• Write Like This by Kelly Gallagher — This book was recommended to me by an English teacher, and I thought it was full of great advice for teaching about writing.
  • None Like Him: Ten Ways God is Different from Us (and Why that is a Good Thing) by Jen Wilkin — I thought this book was intelligently written, and it looks at God in a way that inspires awe and honor. It has a lot of spiritual depth, but it is also a relatable book.
  • Llama Llama Red Pajama — I read this to my son at Barnes and Noble and thought it was just adorable.
  • My Mother’s Quilts by Ramona Richards (review)
  • A Fine Imitation by Amber Brock (review)

SURPRISED BY: Little “coincidences” that were meaningful this month — in other words, God moments.

LISTENED TO: Lake Street Dive in concert. Also found a neat record shop in Virginia Beach that sold an old Linda Ronstadt album that I adore. Linda Ronstadt is one of my favorite singers to listen to on old records, second only to John Denver, whose voice soothes me like no other – and followed closely by Elvis, just because he is the Big E.

ADVENTURES: Went to the Museum of Contemporary Art (MOCA) at Virginia Beach during our day trip. They’re doing a Hi-Fructose exhibition right now, and if you like art that stretches your imagination, makes a social commentary (and feels a little out-there), you should check it out. I was really impressed.


One of the artworks in the MOCA exhibit: Martin Wittfooth, Incantation, Oil on Canvas, 2014.

I’m also planning on hiking a section of the Appalachian Trail with a friend if the weather cooperates with us soon. It has been raining a lot again.

WISHED: Summer would last several more months (lol).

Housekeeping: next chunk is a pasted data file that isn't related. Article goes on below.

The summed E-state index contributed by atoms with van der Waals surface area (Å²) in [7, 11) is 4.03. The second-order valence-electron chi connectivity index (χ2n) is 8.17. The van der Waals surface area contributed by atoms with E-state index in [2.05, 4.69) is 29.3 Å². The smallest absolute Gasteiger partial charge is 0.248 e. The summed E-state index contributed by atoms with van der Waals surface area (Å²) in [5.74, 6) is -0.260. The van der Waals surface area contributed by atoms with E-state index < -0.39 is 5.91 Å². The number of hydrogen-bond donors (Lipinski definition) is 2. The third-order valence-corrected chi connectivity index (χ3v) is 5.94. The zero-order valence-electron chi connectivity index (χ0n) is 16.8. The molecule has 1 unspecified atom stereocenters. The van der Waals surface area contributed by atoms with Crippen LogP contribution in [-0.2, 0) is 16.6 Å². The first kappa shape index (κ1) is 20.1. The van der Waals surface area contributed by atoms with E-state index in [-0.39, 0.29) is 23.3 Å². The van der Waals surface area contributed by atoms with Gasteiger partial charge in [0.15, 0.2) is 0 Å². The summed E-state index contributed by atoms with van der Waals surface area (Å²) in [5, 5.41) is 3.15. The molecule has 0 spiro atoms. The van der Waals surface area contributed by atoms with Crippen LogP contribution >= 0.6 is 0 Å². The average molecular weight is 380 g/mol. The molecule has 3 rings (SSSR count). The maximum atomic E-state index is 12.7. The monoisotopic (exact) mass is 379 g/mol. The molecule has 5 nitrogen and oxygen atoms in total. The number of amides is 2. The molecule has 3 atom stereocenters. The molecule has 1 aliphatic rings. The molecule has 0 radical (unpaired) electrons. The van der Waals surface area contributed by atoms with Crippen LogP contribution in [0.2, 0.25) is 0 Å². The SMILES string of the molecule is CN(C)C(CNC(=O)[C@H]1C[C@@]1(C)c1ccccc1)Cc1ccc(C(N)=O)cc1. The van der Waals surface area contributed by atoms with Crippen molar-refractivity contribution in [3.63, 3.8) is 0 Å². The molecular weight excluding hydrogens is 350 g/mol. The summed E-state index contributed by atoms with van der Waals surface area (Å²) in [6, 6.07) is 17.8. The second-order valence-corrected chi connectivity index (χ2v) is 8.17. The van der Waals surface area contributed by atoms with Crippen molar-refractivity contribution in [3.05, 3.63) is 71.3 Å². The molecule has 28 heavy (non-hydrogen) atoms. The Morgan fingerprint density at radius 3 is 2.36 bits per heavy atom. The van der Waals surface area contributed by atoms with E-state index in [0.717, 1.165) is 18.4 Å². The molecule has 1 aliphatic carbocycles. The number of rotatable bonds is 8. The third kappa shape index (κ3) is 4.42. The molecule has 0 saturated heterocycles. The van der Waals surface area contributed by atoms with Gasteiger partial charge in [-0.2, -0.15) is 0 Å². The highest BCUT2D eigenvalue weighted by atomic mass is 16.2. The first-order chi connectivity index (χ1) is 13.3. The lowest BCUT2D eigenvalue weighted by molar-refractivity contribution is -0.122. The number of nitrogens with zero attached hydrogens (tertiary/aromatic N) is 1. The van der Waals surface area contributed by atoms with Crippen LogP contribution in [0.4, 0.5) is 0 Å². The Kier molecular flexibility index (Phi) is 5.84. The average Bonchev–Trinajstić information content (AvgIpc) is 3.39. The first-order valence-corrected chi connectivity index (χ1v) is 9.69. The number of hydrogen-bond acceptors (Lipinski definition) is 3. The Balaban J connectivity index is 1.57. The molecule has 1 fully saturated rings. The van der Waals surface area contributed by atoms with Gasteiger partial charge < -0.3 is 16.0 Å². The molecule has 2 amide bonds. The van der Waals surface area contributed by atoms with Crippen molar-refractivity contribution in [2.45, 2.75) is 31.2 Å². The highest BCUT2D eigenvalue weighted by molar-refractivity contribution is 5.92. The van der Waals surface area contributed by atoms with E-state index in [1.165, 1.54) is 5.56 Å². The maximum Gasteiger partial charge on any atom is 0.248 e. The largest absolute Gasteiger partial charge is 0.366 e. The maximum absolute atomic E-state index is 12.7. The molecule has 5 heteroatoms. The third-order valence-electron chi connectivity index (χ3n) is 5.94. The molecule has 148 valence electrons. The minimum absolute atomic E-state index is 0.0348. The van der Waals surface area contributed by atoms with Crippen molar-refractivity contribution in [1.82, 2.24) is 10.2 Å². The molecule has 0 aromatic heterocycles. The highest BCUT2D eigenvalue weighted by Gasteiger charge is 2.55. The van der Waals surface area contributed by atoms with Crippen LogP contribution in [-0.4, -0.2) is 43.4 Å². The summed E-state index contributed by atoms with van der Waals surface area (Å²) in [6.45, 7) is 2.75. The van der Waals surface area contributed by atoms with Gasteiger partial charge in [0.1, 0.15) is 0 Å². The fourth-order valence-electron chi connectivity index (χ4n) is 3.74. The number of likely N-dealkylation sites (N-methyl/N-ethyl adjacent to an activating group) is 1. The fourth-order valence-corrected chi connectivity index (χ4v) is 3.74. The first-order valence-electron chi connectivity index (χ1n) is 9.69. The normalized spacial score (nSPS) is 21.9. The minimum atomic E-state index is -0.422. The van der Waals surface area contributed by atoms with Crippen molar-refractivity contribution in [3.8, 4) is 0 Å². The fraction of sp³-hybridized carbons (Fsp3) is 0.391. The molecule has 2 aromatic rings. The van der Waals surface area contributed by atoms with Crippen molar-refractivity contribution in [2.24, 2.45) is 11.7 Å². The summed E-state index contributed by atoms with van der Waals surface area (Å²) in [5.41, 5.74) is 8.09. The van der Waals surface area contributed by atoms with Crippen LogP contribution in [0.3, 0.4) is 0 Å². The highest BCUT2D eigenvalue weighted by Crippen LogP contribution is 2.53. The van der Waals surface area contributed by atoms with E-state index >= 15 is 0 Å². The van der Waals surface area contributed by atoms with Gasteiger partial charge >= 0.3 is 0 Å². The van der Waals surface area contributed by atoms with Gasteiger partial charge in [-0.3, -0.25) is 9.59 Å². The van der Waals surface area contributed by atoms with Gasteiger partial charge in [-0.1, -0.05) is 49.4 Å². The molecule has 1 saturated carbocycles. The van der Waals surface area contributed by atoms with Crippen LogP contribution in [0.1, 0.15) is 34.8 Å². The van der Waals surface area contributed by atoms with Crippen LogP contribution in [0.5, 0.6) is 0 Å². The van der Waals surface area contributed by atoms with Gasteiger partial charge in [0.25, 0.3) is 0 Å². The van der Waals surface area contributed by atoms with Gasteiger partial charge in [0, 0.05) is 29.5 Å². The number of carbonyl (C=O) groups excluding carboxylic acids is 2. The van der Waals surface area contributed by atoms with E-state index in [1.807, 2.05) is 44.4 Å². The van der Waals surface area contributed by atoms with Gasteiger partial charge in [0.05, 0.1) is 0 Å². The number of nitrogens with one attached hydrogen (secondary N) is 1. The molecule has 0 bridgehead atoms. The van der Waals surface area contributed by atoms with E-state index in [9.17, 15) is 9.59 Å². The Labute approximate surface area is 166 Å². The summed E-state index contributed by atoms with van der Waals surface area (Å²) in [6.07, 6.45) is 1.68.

BOUGHT: A Fitbit and the faux gold Nate Berkus stapler from Target that for some reason kept beckoning me in a way that seemed almost silly but absolutely necessary.

FELT: Wistful. This is going to be my last chance to spend time with my son before I go back into the work force. I’m feeling nostalgic and thankful for the freedom of the past several years at home with him. Being a full time mom takes sacrifice, but there is also a huge amount of freedom in deciding how the day will go and in taking cues from my son to make the day the best it can be. Life is going to become a lot more structured now, but I think it’s going to be a new adventure too. It will be a sacrifice to not witness every moment of my son’s days – seeing every milestone is something I treasure – but at the same time, I will need to trust that God will be where I cannot physically be and that the people I’ve entrusted with caring for him during the day will do a wonderful job. I am so thankful that, after earning my master’s degree in May, a job already opened for me.

Happy July!

xoxo Teresa


Linking up with What I’m Into at Leigh Kramer.

Quilt Giveaway + Review of My Mother’s Quilts

fc3755_625389e815f443ec934fd5b62a1bffdb~mv1thumbnail_Win This Friendship Quilt!

Win one of the quilts featured in #MyMothersQuilts by Ramona Richards! Also up for grabs: loads of other prizes including quilting hand warmers, coloring books, and 25 signed copies of Ramona’s book. Winners will be emailed after the contest ends on June 30, 2016. Click the image to the left to get started!


Mama Muse Me’s Review My Mother’s Quilts: Devotions of Love, Legacy, Family and Faith by Ramona Richards is a beautifully printed book, filled with vibrant color photographs of intricate quilts owned or created by her late mother (a master quilter), along with the historical and personal stories behind each one. The pages are thick and glossy, so reading it feels like a treat, and the patterns are beautiful to see. Learning the stories behind each one is fascinating. The book also includes biblical connections, Bible verses to reflect upon, and prayer starters. The way Richards lovingly describes each quilt makes the reader feel like part of her family.